General Motors (GM) earnings Q2 2023

Mary Barra, CEO, GM at the NYSE, November 17, 2022.

Source: NYSE

DETROIT — General Motors is raising its 2023 guidance for a second time this year after the automaker reported second-quarter results Tuesday that were up sharply year over year.

The Detroit automaker also said it is increasing cost-cutting measures through next year and now plans to cut $3 billion in expenditures compared with previous guidance of $2 billion.

GM CFO Paul Jacobson said the reductions will include sales and marketing spending, salary employment and other costs.

Here’s what GM reported for its second quarter, compared with what Wall Street expected based on average estimates compiled by Refinitiv:

  • Adjusted earnings per share: $1.91
  • Revenue: $44.75 billion vs. $42.64 billion expected

That EPS is not comparable to the $1.85 that was expected by Wall Street, according to Refinitiv consensus estimates.

GM’s earnings included an unexpected $792 million charge for new commercial agreements between GM and LG Electronics and LG Energy Solution. The cost is a result of the automaker sharing costs with the companies for a recall of its Chevrolet Bolt EV models in recent years, which were previously expected to be paid by the LG companies.

Taking into account that and other one-items, the company reported adjusted earnings before interest and taxes of $3.23 billion, or $1.91 per share.

On an unadjusted basis, the company reported net income attributable to stockholders of $2.57 billion, or $1.83 per share, up nearly 52% from a year earlier when it earned $1.69 billion, or $1.14 per share.

Revenue during the quarter jumped 25% compared to $35.76 billion a year earlier.

For the full year, GM is raising its adjusted earnings expectations to a range of $12 billion and $14 billion, up from a previous range of $11 billion to $13 billion. GM also raised expectations for adjusted automotive free cash flow to a range of $7 billion and $9 billion, up from $5.5 billion and $7.5 billion, and for net income attributable to stockholders of $9.3 billion to $10.7 billion, compared to the previous outlook of $8.4 billion to $9.9 billion.

Jacobson said the raise is a result of stronger-than-expected pricing, demand and capital discipline.

However, the guidance raise is contingent on GM successfully negotiating new labor agreements with the United Auto Workers and the Canadian Unifor unions this year without a work stoppage or strike. The UAW has new leadership that has publicly been far more confrontational than prior union officers. The current contracts covering roughly 150,000 union workers for the Detroit automakers are set to expire Sept. 14.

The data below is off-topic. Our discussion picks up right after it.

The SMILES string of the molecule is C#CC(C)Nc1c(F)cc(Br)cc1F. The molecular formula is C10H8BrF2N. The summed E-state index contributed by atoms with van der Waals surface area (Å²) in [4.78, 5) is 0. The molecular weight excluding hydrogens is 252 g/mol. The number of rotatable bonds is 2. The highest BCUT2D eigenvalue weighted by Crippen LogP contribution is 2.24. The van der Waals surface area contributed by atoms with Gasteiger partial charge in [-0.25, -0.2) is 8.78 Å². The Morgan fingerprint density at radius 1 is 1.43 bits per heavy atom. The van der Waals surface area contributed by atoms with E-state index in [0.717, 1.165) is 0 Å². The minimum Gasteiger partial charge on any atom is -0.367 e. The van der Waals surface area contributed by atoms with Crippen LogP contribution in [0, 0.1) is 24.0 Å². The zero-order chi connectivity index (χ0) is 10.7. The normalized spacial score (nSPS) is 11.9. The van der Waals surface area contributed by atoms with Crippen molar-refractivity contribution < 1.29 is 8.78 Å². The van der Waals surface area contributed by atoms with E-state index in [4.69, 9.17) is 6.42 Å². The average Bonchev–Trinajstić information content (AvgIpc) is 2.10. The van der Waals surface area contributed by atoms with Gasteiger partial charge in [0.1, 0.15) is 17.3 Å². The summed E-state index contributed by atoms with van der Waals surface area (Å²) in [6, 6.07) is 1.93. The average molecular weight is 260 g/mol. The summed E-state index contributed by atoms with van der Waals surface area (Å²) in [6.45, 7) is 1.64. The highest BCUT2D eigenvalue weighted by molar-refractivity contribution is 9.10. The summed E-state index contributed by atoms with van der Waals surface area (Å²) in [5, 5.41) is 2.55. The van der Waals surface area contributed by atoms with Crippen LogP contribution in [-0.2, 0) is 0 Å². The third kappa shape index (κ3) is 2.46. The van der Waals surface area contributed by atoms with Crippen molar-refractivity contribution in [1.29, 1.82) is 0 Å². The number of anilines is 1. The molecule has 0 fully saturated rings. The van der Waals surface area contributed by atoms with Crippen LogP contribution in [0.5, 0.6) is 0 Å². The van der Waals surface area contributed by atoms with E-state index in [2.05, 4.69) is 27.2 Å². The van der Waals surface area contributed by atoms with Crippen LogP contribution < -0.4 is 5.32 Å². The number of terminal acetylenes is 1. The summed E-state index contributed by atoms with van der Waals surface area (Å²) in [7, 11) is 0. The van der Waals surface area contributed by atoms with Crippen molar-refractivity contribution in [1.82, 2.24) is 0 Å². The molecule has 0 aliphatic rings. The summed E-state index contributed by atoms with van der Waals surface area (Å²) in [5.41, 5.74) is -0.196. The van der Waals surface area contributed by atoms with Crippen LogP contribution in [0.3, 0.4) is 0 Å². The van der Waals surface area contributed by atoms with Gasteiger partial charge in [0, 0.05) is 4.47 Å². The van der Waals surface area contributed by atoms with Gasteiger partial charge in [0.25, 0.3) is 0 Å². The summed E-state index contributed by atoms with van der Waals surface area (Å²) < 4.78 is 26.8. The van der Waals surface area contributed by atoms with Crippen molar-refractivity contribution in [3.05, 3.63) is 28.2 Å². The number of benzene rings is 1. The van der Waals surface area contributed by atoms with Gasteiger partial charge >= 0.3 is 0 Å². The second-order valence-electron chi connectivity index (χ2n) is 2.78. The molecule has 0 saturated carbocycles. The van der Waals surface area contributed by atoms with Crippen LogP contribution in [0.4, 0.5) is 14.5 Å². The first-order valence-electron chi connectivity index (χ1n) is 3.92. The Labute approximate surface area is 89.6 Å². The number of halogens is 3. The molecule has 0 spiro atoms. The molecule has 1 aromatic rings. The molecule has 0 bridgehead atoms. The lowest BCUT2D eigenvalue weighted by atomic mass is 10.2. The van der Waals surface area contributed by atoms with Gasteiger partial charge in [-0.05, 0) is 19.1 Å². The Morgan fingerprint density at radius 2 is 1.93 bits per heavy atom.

“We have a long history of negotiating fair contracts with both unions that reward our employees and support the long-term success of our business. Our goal this time will be no different,” GM CEO Mary Barra said Tuesday in a shareholder letter. “That’s the best possible outcome for all our key stakeholders, including our team, plant communities, dealers, suppliers and investors.”

A work stoppage would add to the auto industry’s yearslong production problems results from the coronavirus pandemic and significant supply chain constraints such as semiconductor chips.

For GM specifically, a work stoppage could cost it hundreds of millions of dollars a week and delay the production ramp-up of its new electric vehicles, which the automaker has already been slow to produce. Jacobson said GM achieved North American production of 50,000 EVs during the first half of the year, however acknowledged “it’s been a little bit challenging.”

He said the automaker will disclose more about the slow production of its new EVs during an analyst call Tuesday.

Prior to reporting results Tuesday, GM’s earnings beat expectations 86% of the time, according to Bespoke. However, the stock only averages a 0.17% gain on earnings day.

Shares of GM are up roughly 16% this year. They closed Monday at $39.30 per share — off from a 52-week high of $43.63 per share, notched in February.

This story is developing. Please check back for updates.

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